It is believed that surfing was first started around 400 A.D. by the ancient Polynesian people living in Hawaii and Tahiti. These days, we can see people enjoying surfing on just about any coast in the world, regardless of the season. It continues to grow as a competitive sport, with competitions of all sizes, from small-scale competitions to world-class championships. Surfing is a simple but intense sport. The surfboard is used as the sole equipment to ride naturally generated energy (waves). For this interview, we visited a surfboard shaper. It is the surfboard shaper that holds the key to a surfboard’s performance, which governs the appeal of surfing.
Masao Ogawa - Surfboard Shaper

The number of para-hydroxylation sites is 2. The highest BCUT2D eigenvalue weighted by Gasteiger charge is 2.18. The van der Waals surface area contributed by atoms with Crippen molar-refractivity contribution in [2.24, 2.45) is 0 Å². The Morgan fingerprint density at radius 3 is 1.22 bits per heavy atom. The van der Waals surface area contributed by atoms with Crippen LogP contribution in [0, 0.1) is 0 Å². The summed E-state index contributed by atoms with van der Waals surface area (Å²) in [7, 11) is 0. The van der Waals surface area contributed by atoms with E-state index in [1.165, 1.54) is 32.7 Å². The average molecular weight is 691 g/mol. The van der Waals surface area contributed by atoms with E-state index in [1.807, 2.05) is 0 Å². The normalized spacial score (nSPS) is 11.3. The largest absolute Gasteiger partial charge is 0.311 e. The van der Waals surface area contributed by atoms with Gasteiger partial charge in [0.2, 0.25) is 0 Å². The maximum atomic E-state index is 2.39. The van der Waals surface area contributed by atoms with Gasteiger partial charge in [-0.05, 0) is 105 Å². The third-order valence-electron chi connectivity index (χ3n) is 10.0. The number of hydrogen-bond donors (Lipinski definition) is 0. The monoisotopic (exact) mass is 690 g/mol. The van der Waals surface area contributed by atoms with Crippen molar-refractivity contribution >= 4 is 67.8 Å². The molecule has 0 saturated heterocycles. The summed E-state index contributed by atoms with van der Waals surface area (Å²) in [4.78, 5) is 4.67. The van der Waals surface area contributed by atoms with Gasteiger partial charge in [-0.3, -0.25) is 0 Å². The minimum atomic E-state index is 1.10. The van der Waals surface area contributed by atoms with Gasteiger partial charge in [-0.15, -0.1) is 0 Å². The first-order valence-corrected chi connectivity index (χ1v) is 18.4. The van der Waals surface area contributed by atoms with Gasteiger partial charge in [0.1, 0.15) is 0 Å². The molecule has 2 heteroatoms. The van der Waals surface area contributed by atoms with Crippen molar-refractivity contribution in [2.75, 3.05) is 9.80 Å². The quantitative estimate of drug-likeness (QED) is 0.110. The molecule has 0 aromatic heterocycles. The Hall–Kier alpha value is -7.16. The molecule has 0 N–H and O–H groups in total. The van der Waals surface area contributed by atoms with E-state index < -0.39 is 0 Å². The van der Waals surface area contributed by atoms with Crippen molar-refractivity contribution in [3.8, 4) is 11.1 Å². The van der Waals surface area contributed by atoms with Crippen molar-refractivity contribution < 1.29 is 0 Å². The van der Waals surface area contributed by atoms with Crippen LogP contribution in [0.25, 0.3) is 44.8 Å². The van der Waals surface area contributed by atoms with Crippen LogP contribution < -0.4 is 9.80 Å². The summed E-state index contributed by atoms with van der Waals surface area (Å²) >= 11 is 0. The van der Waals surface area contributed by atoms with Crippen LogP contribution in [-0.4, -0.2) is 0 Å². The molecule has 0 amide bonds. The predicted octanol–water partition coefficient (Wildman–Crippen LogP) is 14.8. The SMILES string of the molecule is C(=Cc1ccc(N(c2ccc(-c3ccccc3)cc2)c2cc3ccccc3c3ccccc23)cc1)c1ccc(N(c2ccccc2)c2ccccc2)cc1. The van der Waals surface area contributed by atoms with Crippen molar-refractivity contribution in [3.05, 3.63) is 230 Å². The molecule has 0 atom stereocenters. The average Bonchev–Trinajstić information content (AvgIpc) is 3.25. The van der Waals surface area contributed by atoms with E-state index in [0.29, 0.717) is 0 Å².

Ogawa performed as a top pro in the early days of pro surfing in Japan. He is a veteran as a shaper with over 30 years of experience. He currently holds an important position in the Association of Surfing Professionals (ASP) JAPAN and he's also a competition judge. The boards that he shapes for the world surf brand “Dick Brewer Surfboards” and his personal brand “OGM Surfboards” receive wide acclaim, from leisure surfers to world tour competitors.
A shaper governs the performance of a surfboard
— First, tell me about the role of a surfboard shaper.
A shaper is responsible for the first stage in the surfboard production process. They shape the materials into the form of the surfboard, which is the most important part. A surfboard can be made from two types of materials, urethane foam and polystyrene foam. Each material has a different weight and strength. It's the shaper's job to choose the material and shape it into the surfboard's shape. This process determines more than 90% of the board's performance.
A shaped board is then colored and painted, and coated in glass cloth and polyester resin.
― What parts of the shape are important in determining the performance of the surfboard?